Lest some common objections should hinder the reception of the great truth here contended for, I shall briefly consider and reply to the principal of them. It is often said that Christ speaks of his humanity only, whenever he represents himself as inferior to the Father, and dependent upon him. But the scriptures themselves are far from furnishing the least hint of any such method of interpretation, though, according to the trinitarians, it is absolutely necessary to the true understanding of them.

Besides, when it is applied to the passages in question, it is far from making them either true in themselves, selves, or agreeable to the obvious purport aad desiVn of the places in which they are introduced. I shall just mention a sew. Could our Lord fay with truth and without an unworthy prevarication, that the Father is the only true God, John xvii. 3. if any other person, not implied in the term Father, was as much the true God as himself? Now the term Father being appropriated to what is called the first person in tile godhead, cannot comprehend the fin, who is called the second. This key, therefore, is of no service in this case, and our Lord, by expressing himself as he has done, could not but lead his hearers into what is called a dangerous mistake. . .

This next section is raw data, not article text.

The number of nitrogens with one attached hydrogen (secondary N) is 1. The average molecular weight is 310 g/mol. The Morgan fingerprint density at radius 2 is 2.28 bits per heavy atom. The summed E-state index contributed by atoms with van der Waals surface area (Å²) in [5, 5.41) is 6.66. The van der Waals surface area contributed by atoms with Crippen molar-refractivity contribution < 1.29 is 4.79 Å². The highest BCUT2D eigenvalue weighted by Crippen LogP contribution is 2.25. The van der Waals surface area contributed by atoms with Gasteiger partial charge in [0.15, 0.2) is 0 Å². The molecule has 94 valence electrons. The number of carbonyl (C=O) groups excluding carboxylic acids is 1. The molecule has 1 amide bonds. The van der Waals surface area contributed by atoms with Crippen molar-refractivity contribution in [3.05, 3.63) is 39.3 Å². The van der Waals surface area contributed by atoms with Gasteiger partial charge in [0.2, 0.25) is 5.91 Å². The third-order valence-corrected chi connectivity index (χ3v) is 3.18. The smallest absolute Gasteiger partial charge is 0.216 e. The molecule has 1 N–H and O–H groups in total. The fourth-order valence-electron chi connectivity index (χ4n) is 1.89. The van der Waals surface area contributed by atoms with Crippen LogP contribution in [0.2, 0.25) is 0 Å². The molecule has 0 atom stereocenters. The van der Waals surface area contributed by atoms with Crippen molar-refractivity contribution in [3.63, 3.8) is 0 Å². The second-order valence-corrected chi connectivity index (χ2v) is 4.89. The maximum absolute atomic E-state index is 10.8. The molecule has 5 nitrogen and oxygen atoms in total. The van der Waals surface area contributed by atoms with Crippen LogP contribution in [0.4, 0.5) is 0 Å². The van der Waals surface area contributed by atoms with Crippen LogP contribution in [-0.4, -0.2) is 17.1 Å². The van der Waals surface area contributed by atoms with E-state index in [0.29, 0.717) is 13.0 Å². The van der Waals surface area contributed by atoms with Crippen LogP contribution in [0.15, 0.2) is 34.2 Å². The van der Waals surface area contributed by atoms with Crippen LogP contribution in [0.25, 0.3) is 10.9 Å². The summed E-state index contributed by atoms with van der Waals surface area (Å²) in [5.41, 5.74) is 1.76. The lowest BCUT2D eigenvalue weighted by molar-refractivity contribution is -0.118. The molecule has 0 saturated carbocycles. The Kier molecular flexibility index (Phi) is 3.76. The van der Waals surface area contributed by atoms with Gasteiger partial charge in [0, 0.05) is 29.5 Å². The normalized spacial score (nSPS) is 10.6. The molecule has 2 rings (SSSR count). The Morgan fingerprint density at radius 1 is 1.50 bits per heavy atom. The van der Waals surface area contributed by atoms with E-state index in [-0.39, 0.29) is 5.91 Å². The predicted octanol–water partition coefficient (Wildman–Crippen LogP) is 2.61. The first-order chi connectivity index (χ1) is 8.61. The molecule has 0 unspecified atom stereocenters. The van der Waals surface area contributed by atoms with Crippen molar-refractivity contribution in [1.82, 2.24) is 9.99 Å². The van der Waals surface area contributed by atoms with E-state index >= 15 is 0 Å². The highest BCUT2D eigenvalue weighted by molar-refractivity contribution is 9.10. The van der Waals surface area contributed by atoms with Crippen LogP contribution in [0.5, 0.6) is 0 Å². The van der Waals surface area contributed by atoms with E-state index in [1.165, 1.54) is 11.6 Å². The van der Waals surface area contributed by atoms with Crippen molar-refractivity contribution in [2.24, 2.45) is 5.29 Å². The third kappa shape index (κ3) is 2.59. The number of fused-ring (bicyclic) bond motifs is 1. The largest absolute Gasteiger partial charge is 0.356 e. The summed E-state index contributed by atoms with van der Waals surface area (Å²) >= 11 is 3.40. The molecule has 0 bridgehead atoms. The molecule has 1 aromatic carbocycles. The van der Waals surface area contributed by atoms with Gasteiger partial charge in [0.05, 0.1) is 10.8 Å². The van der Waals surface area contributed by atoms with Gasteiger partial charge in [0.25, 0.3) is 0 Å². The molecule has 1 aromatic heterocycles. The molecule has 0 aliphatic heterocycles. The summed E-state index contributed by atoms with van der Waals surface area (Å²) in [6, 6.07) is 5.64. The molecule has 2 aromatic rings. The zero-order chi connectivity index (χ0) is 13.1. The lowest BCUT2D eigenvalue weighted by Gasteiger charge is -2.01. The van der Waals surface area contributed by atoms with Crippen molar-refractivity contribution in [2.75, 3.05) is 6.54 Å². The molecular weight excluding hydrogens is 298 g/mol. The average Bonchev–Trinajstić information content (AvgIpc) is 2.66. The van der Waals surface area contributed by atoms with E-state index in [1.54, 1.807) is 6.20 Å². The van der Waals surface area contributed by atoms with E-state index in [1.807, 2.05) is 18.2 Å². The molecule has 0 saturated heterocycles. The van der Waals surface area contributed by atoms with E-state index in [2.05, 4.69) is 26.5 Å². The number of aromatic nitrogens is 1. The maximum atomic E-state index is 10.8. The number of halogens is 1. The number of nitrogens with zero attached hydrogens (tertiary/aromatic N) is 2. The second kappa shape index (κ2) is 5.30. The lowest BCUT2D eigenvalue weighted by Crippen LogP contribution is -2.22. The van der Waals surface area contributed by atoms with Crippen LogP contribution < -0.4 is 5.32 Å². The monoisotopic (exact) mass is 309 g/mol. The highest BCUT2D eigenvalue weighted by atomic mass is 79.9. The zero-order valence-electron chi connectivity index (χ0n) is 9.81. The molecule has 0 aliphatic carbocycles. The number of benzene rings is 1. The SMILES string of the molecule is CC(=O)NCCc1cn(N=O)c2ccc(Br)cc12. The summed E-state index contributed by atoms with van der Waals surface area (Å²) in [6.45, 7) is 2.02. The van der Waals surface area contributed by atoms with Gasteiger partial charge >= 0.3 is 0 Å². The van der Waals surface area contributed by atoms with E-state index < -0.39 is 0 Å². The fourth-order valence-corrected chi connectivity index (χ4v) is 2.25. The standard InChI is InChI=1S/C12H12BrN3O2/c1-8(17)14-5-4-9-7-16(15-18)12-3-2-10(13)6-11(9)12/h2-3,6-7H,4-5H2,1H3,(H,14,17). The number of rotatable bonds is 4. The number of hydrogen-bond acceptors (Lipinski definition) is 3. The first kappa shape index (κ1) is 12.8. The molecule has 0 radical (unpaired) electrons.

When our Lord said that his Father was greater than he, did he make any reserve, and secretly mean, not his whole self but only part, and the inserior part of himself, the other part being equal in power and glory with the Father? How mean the prevarication, and how unworthy of our Lord!

When our Lord said that the time of the day os judgment was not known to himself the fin, but to the Father only, could he mean that his humanity only did not know it, but that his divinity (which is supposed to be intimately united with his humanity) was as well acquainted with it as the Father himself? If the human nature of Christ had been incapable of having that knowledge communicated to it, the declaration would have been needless: but as that was not the case, his hearers must necessarily understand